Subject Re: [firebird-support] ISC ERROR CODE:335544351
Author Helen Borrie
At 09:32 AM 21/10/2004 +1000, you wrote:

>We had some issues helping a customer upgrade their version of our
>Delphi/Firebird application yesterday.
>They had copied the server configuration of our system (reports, .gdb etc)
>to a new drive and intended to use the new drive from then on. They had
>pointed their workstations via explorer at the new drive. They changed their
>backups to be the new drive rather than old.
>They hadn't however altered other settings specific to our software and the
>users running our app. were still affecting the original DB.
>Anyway to cut a long story short things were confused but supposedly all
>sorted in the end with some file copying (eg: the .gdb) having being done.
>Shortly after however the users have recommenced using the system and have
>quickly reported in an "urgent" email the following error we've not seen
>"ISC ERROR CODE:335544351
>The object of course is the database file.

Aaah! This is Firebird Superserver protecting itself from naughty
connection strings - the famous "Connection Path Bug". You can read about
the details in the Firebird 1.0 release notes. In short, in InterBase, if
two applications connect to the same database with different
(Windows-permitted) connection path formats, between them these
applications will corrupt the database in very horrible ways.

This was one of the first IB bugs that Firebird ever fixed. The first
connection to the database causes the database file to be opened with an
exclusive lock. Along comes someone else with a naughty path like your
example, and they get locked out.

The rules at play here are:

-- All apps must connect to an absolute path as seen by the host
machine. So, if the DB is on drive D in a folder named databases, all apps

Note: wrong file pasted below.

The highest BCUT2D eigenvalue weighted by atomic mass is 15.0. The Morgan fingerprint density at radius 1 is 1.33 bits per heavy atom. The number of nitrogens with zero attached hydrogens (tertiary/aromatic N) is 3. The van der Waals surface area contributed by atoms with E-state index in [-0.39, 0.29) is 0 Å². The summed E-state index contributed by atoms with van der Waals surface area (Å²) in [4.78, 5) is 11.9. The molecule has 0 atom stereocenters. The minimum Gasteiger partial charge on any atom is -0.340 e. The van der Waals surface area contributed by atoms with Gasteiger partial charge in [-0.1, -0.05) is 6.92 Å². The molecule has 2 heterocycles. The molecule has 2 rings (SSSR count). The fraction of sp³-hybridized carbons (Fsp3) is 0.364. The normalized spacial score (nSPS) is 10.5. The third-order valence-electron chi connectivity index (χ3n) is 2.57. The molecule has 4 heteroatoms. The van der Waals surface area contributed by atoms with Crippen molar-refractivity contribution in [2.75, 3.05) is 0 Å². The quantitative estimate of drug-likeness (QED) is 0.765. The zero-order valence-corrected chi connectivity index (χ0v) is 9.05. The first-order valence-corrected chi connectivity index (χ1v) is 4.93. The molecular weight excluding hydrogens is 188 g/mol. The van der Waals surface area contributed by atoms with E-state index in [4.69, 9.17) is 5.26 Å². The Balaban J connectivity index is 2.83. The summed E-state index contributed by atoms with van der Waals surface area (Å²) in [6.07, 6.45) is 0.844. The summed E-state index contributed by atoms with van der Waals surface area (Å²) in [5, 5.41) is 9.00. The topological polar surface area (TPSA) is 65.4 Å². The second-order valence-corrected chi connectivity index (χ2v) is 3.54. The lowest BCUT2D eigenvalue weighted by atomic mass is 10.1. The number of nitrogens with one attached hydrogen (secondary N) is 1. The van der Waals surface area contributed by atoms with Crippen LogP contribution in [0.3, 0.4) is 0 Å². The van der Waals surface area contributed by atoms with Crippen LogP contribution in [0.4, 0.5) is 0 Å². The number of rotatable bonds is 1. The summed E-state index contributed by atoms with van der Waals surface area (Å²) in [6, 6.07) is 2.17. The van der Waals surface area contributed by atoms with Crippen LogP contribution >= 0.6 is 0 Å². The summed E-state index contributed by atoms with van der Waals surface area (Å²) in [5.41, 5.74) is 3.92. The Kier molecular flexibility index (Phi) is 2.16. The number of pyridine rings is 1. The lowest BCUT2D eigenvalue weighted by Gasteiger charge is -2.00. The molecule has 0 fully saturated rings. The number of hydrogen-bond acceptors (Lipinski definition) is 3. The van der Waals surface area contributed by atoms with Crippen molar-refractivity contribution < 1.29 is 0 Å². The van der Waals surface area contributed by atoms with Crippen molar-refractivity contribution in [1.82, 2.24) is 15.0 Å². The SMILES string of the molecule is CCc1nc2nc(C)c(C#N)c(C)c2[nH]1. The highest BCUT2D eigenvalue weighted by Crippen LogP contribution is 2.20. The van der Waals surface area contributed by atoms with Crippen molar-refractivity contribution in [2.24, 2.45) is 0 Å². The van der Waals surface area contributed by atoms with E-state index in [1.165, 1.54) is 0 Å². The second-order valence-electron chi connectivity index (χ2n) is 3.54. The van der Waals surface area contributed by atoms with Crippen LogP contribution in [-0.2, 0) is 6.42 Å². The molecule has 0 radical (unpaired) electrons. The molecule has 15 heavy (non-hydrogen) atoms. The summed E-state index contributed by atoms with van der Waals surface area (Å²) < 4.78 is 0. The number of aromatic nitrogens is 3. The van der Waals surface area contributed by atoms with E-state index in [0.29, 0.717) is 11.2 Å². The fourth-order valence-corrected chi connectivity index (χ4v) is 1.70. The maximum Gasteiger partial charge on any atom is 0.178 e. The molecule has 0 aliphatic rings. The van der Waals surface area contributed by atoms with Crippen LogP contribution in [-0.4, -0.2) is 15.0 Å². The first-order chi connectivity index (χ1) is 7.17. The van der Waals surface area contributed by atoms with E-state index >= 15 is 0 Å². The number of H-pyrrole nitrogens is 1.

must use exactly this pathname (no shares, no mapped drives):

(Notice the backslash between the drive designator's colon and the first
dir in the pathname!!!)

So, remote clients connect with \\HostServerRealName\D:\databases\OurDB.fdb
using Windows named pipes (sometimes referred to as NetBEUI) and with
HostServerRealName:D:\databases\OurDB.fdb using TCP/IP.

-- All other apps must then connect using the exact same pathname.

It's "sort-of OK" to omit the server name if the client is connecting
locally to run a command-line tool, for example. (This uses the
notoriously flaky IPServer protocol).

Otherwise, it's highly recommended to use TCP/IP local loopback for local
connections (localhost, IP address, available only to a local

Using TCP/IP, If the same server goes by different HARD TCP/IP host names
(not talking about UNC aliases here), then there's no problem with
different clients using different host names. E.g., on my network, my
Windows server is in the HOSTS file as all of these: dev hotchicken
and, also, of course, I have localhost

Any of these host names works fine, e.g. I can be logged in locally to
localhost:D:\databases\OurDB.fdb with one app and also to
dev:D:\databases\OurDB.fdb. Meanwhile, another app somewhere can log in to